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How Supply Chain Technology Delivers Competitive Advantage | July 2022

Global supply chains were severely disrupted by the COVID-19 pandemic. Months-long stockouts followed by surging demand left customers frustrated as companies struggled to redirect products, ramp up production, and resolve material shortages. Inflexible supply chain systems have become a major problem, preventing organizations from responding to sudden changes in supply and demand. With a better tech stack (i.e., the combination of technologies an organization uses to achieve its goals), companies can reduce risk and improve efficiency. 

Supply chain management 

Supply chain management refers to connecting and integrating all parties or members of the distribution system to satisfy customers. Firms that are “upstream” in the supply chain (e.g., suppliers) and “downstream” (e.g., wholesalers and retailers) work together to serve customers.  

Supply chain managers manage risk by identifying, assessing, and mitigating risks that threaten an organization’s supply chain. A few common supply chain risks include economic uncertainty, weather, politics, material and labor shortages, and safety recalls. 

Digital transformation 

Poor-quality siloed data and clunky legacy software systems contribute to data complexity. Digitization can help organizations that struggle with supply chain disruption. Emerging technology can improve communication, forecasting, tracking, operational efficiency, and human decision-making, reduce the risk of disruption, and create a competitive advantage. According to a Gartner survey, more than 60 percent of respondents said technology is the main source of competitive advantage.  

Artificial intelligence (AI) relates to machine (computer) learning that can perform activities and tasks that usually require human intelligence such as decisions, visual perception, and speech recognition. Supply chain systems equipped with AI can improve decision-making by helping managers understand real-time data and making future predictions based on historical data. For example, Starbucks’ AI engine called Deep Brew automates daily inventory orders at hundreds of locations. 

Many organizations are looking to emerging technologies, such as AI-powered robots, to make improvements. For example, Amazon has a fully autonomous robot called Proteus equipped with safety, perception, and navigation technology to move large carts in one of its warehouses. Gartner predicts that by 2026, 75 percent of large companies will have adopted smart robots in their warehouses. This prediction is based on labor constraints, rising labor costs, and other factors related to the residual impacts of the pandemic.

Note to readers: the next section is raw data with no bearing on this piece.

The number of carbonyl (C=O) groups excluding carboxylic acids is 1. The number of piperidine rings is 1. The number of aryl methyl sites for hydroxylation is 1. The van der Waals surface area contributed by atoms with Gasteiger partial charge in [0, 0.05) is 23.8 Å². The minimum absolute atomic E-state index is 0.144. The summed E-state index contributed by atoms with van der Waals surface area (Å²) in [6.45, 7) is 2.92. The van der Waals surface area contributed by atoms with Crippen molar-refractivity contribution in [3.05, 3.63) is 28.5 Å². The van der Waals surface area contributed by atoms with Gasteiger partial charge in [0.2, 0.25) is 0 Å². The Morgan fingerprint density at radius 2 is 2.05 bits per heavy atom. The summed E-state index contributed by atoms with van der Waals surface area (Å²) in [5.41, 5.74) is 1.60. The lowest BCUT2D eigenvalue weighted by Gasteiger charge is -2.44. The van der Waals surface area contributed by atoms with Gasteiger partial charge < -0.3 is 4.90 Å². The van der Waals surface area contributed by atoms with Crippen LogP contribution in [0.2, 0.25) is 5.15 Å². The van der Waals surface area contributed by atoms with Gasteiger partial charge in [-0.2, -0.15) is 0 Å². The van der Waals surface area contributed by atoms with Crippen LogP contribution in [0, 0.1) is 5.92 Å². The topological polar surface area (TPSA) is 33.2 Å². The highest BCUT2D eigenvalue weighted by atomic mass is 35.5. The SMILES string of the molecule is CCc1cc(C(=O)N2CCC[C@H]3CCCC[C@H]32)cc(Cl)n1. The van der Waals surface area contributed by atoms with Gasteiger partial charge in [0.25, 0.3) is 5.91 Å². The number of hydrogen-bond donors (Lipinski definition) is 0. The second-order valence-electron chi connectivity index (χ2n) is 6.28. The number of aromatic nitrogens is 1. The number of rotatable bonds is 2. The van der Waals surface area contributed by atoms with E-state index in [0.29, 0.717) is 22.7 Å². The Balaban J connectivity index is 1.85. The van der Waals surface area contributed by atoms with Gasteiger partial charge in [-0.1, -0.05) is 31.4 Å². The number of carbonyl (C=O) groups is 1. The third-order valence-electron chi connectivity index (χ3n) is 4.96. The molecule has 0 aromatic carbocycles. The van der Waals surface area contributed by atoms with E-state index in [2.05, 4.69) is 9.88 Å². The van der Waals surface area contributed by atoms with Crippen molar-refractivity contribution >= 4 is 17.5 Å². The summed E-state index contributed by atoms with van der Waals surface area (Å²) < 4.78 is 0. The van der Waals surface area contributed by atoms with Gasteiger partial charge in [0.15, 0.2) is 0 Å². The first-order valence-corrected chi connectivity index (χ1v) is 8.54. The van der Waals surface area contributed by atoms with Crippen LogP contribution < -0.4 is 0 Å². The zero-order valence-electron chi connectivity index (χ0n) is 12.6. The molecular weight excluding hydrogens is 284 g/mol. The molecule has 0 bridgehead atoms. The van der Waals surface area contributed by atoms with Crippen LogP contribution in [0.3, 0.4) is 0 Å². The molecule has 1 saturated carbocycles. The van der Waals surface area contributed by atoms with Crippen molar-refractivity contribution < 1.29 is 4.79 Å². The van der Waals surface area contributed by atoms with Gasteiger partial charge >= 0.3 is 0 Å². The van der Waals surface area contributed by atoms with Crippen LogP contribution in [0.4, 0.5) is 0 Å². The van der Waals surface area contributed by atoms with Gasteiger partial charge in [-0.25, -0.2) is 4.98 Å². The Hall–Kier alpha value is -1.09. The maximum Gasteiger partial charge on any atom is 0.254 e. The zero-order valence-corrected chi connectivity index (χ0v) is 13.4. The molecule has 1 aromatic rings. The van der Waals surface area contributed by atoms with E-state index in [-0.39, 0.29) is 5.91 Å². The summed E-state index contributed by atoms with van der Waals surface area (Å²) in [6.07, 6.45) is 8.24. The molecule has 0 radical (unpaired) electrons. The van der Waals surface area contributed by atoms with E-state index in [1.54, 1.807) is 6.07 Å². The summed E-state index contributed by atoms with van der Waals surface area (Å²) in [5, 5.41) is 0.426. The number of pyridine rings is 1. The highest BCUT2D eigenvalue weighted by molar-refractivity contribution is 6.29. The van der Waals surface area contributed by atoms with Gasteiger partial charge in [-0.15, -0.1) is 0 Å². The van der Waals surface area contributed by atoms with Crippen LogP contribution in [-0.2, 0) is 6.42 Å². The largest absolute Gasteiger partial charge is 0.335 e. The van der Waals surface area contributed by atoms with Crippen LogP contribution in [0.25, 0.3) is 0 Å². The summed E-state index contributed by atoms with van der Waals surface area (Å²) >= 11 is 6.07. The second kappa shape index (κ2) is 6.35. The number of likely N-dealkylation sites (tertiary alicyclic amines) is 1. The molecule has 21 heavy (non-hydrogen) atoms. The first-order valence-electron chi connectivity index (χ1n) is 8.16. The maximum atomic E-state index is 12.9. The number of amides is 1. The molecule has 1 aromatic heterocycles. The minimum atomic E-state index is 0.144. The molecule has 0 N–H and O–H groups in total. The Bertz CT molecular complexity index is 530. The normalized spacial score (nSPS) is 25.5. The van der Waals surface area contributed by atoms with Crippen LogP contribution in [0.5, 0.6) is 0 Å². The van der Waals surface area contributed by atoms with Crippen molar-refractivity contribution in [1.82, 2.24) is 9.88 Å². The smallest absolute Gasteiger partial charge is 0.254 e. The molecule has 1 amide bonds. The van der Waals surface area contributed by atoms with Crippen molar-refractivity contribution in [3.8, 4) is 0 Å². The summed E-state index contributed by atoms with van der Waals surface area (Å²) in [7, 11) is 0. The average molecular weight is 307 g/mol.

Blockchain, a decentralized ledger that records transactions and tracks assets, can help increase visibility and transparency in the supply chain with enhanced end-to-end tracking. Information can be added to the blockchain but not deleted. This can empower buyers and retail consumers. For example, Walmart requires produce to be tracked from the field to the store to improve food safety. When large companies such as Walmart introduce higher standards, it pushes their supply chain partners to upgrade their systems or risk losing Walmart as a client. 

Why organizations are slow to upgrade 

Upgrading systems and adopting new technologies can be time-consuming and costly. Additionally, some organizations do not have the right human talent to deploy new technologies. Organizations may invest in new systems and software, but they need qualified workers to implement and maintain them. 

In the Classroom 

This article can be used to discuss supply chain management (Chapter 8: Managing Operations and Supply Chains). 


Discussion Questions 

  1. What is supply chain management? 

  1. How can artificial intelligence improve decision making? 

  1. Why are organizations sometimes slow to adopt new technologies? 


This article was developed with the support of Kelsey Reddick for and under the direction of O.C. Ferrell, Linda Ferrell, and Geoff Hirt. 


Nathan Sinnott, "Using Tech to Build Supply Chain Resilience in a Changing World," Entrepreneur, May 30, 2022, 

Paul J. Noble, "It’s Time To Apply 21st-Century Technology To Today’s Supply Chain Challenges," Forbes, October 13, 2021, 

Sarah Hippold, "Gartner Predicts the Future of Supply Chain Technology," April 20, 2022,  

About the Author

Geoffrey A. Hirt of DePaul University previously taught at Texas Christian University and Illinois State University, where he was chairman of the Department of Finance and Law. At DePaul, he was chairman of the Finance Department from 1987 to 1997 and held the title of Mesirow Financial Fellow. He developed the MBA program in Hong Kong and served as director of international initiatives for the College of Business, supervising overseas programs in Hong Kong, Prague, and Bahrain, and was awarded the Spirit of St. Vincent DePaul award for his contributions to the university. Dr. Hirt directed the Chartered Financial Analysts (CFA) study program for the Investment Analysts Society of Chicago from 1987 to 2003. He has been a visiting professor at the University of Urbino in Italy, where he still maintains a relationship with the economics department. He received his Ph.D. in finance from the University of Illinois at Champaign-Urbana, his MBA at Miami University of Ohio, and his BA from Ohio Wesleyan University.

Profile Photo of Geoffrey A. Hirt